90-95 A-

87-89 B+

83-86 B

80-82 B-

77-79 C+

73-76 C

70-72 C-

67-69 D+

63-66 D

60-62 D-

0-59 F

Technology Expectations: Assignments should be word-processed and submitted in class as hard copy. All written assignments must adhere to APA format: A4 size, Times New Roman font, 12 pt, double spaced with standard margins and page numbers.

Late Assignments: Deadlines are critical. Therefore, assignments should be submitted on their due date. In the event of illness or emergency, contact your instructor IN ADVANCE to determine whether special arrangements are possible.

Academic Dishonesty/Turnitin: When requested by the instructor, assignments should be submitted to UNYT does not tolerate academic dishonesty. Read the UNYT Student Honor Code for a

more detailed description of plagiarism and cheating. The assignments submitted to must not receive an overall plagiarism mark of over 20% and no single source may be over 6%.

Learning Difficulties: If you feel that you have special learning difficulties, please, make an appointment with Ms. Anxhela Gramo. Ms. Gramo is trained to help students with learning difficulties. She has offered to provide this service to our students, just as it is offered in all American universities.

Course schedule (tentative; subject to change)

Week 1. Introduction to discourse analysis: What is discourse analysis? Some uses of discourse analysis. Facets of discourse analysis (Johnstone Chapter 1); Style, context, and register (Holmes, Chapter 10).

Week 2. Speech functions, politeness, and cross-cultural communication (Holmes, Chapter 11). Gender, politeness and stereotypes (Holmes, Chapter 12).

Week 3. Language, cognition, and culture (Holmes, Chapter 13). Attitudes and applications (Holmes, Chapter 14).

Week 4. Logic and conversation – H. P. Grice (Jaworski & Coupland, Chapter 3). Assignment # 1 due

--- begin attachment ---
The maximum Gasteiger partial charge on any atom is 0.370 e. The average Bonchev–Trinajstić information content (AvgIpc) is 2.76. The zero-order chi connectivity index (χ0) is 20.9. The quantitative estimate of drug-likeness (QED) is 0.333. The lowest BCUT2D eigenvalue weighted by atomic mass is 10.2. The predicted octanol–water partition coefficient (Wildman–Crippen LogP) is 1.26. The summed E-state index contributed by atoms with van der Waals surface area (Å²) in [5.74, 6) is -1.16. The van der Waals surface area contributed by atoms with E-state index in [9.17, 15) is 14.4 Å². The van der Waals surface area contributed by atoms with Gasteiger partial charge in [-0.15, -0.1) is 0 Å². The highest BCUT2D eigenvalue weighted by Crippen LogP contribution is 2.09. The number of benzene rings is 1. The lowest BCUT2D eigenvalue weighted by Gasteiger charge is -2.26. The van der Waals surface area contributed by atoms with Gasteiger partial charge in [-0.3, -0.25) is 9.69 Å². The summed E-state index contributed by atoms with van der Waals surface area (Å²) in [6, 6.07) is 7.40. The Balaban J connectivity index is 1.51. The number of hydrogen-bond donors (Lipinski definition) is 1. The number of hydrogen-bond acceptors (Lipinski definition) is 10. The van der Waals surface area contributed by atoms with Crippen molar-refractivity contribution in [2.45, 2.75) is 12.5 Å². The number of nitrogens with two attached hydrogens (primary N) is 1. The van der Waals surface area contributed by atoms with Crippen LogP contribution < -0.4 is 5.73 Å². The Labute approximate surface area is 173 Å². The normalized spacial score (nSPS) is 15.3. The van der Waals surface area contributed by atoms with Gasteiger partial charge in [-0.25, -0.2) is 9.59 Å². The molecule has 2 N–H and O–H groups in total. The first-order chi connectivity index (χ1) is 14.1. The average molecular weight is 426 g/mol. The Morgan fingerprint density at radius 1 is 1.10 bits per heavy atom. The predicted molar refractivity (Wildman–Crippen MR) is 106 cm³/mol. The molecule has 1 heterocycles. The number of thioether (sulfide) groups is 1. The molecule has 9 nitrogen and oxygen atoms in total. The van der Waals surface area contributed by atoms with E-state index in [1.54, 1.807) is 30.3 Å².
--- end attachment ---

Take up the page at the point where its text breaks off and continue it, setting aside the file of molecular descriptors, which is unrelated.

Week 5. Nietzsche: Language and concepts. Derrida: The metaphysical presuppositions of language. Wittgenstein: Language games.

Week 6. Sociocultural knowledge in conversational inference – John Gumperz (Jaworski & Coupland, Chapter 3).

Week 7. Mid-Term Exam. Women, men, and politeness: Agreeable and disagreeable responses – Janet Holmes (Jaworski & Coupland, Chapter 23).

Week 8. Global capitalism and critical awareness of language – Norman Fairclough (Jaworski & Coupland, Chapter 9).

Week 9. On face-work: An analysis of ritual elements in social interaction – Erving Goffman (Jaworski & Coupland, Chapter 21).

Week 10. Politeness: Some universals in language usage – Brown and Levinson (Jaworski & Coupland, Chapter 22).

Week 11. New York Jewish conversational style – Deborah Tannen (Jaworski & Coupland, Chapter 31). Assignment # 2 due

Week 12. Language and symbolic power – Pierre Bourdieu (Jaworski & Coupland, Chapter 32).

Week 13. Discourse and power – Michel Foucault
Week 14. The incitement to discourse – Michel Foucault (Jaworski & Coupland, Chapter 33).

Week 15. Discourse and the denial of racism – Teun A. Van Dijk (Jaworski & Coupland, Chapter 35).

Final Exam



Instructor: Dr. Mimoza Rista-Dema and Dr. Ermal Hasimja